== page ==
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Canada C3 Expedition WSPR Beacon Reports Continue at High Rate; QSL Available


The CG3EXP WSPR beacon on board the Canada C3 Expedition vessel Polar Prince continues to attract a high volume of reception reports. The vessel has been making its way northward along the Labrador Coast, visiting communities and places of interest. Some stations have requested QSL cards, and The Canadian Amateur columnist Robert Mazur, VA3ROM, has volunteered to be the CG3EXP eQSL Manager. He designed an eQSL that is available via the online eQSL service or upon request via e-mail.

Thousands of Amateur Radio stations and SWLs have reported receiving the CG3EXP WSPR signal on 20, 30, and 40 meters. The Canada C3 Expedition, which got under way on June 1 and will continue until October 28, is part of Canada’s Sesquicentennial celebration. The Polar Prince is sailing from Toronto to Victoria via the Northwest Passage.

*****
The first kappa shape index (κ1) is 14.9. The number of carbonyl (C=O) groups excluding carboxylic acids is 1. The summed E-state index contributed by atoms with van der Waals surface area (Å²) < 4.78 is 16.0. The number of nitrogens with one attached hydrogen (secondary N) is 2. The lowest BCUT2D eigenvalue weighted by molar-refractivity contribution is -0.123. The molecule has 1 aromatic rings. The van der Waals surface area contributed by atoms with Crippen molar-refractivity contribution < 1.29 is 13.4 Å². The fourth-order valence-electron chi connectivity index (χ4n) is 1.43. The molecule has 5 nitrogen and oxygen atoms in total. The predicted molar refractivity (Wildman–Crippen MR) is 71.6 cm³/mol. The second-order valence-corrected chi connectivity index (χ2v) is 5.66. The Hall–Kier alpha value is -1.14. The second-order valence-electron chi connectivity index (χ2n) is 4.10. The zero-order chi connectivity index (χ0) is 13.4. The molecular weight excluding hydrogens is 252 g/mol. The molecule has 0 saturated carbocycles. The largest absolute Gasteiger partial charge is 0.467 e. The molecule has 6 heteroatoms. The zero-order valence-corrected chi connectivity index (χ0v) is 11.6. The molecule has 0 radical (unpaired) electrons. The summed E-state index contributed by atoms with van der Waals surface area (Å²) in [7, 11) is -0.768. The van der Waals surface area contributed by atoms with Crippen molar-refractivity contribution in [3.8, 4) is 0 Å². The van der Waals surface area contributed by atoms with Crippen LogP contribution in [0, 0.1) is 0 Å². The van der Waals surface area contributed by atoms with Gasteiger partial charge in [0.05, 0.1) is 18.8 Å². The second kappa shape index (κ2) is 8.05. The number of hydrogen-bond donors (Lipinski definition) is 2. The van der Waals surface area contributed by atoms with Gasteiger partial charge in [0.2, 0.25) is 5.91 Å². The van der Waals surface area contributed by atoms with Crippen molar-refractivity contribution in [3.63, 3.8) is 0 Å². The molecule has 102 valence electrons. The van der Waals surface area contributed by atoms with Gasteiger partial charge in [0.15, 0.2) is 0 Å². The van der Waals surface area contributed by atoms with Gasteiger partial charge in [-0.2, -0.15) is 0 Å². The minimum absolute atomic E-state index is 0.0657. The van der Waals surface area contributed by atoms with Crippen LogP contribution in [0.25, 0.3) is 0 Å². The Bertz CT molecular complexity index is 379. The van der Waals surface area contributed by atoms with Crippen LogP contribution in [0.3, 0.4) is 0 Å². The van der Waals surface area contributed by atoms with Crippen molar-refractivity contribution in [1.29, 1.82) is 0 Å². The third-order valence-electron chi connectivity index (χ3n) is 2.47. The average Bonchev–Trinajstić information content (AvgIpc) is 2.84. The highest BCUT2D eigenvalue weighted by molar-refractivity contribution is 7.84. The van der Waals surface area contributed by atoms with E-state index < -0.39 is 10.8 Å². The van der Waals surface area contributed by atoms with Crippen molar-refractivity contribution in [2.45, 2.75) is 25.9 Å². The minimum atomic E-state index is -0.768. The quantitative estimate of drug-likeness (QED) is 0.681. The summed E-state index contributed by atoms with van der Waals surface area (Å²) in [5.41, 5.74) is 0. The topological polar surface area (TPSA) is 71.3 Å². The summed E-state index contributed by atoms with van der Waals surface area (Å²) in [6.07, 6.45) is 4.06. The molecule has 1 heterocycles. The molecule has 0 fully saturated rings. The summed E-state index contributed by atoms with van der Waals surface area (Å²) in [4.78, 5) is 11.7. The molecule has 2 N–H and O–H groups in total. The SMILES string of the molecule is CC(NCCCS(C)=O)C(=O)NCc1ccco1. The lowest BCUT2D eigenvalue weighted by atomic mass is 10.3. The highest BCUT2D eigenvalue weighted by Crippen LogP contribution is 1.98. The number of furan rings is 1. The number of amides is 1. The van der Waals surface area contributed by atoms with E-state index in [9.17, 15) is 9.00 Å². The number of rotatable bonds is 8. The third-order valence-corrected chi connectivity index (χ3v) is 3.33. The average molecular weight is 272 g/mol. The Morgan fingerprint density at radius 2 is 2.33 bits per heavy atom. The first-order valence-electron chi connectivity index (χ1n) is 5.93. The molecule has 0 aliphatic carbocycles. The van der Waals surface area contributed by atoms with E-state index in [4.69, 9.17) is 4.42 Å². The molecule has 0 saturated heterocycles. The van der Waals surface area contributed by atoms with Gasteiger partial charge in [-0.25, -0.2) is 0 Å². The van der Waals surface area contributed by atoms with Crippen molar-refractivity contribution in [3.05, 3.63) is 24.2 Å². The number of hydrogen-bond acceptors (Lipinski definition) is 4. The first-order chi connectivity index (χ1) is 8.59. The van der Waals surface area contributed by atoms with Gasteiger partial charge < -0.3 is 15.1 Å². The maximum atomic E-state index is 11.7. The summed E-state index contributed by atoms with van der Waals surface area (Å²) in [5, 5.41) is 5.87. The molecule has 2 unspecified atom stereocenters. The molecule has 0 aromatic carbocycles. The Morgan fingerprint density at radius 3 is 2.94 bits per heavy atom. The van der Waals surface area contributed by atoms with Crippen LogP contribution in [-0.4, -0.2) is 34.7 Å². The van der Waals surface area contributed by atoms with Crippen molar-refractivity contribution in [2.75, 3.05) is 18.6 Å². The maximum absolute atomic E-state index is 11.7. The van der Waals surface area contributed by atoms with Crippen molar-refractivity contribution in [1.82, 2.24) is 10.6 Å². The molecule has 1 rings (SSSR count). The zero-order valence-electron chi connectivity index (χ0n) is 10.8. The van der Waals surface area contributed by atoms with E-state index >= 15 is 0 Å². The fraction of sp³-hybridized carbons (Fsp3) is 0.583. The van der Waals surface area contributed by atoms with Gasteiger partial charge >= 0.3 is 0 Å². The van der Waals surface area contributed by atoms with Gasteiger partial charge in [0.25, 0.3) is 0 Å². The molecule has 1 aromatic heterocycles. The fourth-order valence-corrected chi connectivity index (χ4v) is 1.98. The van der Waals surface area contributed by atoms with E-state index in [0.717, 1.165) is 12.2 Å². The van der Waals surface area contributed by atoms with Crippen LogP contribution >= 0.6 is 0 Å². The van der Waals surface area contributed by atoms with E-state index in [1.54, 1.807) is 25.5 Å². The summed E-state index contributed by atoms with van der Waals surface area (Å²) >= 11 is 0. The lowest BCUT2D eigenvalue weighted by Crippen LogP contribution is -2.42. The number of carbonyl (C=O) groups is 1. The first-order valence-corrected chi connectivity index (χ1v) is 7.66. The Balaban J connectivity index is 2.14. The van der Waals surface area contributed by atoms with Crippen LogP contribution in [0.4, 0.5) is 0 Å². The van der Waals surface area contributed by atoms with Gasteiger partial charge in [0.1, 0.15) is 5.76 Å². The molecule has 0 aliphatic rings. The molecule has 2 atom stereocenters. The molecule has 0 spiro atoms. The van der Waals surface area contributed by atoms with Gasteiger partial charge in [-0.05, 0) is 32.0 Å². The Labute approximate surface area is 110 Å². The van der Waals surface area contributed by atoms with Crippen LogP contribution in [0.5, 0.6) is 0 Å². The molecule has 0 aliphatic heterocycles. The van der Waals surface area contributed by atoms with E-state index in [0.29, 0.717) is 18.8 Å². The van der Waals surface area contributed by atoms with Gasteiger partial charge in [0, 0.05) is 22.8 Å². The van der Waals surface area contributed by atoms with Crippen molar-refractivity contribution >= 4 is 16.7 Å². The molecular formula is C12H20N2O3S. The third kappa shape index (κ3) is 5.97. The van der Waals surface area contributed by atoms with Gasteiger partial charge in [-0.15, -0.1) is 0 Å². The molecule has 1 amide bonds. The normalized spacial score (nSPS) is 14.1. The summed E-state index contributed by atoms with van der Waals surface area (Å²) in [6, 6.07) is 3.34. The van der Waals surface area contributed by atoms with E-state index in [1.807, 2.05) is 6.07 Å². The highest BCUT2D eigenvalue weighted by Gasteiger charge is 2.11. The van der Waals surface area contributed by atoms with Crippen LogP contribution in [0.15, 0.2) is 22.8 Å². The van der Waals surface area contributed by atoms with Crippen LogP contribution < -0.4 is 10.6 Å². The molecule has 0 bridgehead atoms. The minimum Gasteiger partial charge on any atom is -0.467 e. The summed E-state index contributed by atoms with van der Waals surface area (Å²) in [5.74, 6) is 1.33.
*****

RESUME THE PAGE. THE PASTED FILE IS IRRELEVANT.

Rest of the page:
The WSPR beacon consists of a QRP Labs Kits U3S beacon transmitter. The antenna is a 30-meter resonant end-fed dipole, sloping at 62° up to the mid-mast.

Group Leader Barrie Crampton, VE3BSB, explained why the Polar Prince is not carrying a full-blown Amateur Radio station. Logistics, space, technical requirements, and many other groups also wanting their research projects on board meant a WSPR beacon was far easier to implement, he said. Also, he quipped, it “doesn’t eat, sleep, get seasick, or need a bunk.”

“It’s less intrusive to ship’s operations and the many other people and projects onboard,” Crampton said. “It’s also not an easy task to install SSB equipment and antennas on a ship bristling with all kinds of other electronics and antennas, and not have something interfering with something even running ‘only’ 100 W into a dipole.”




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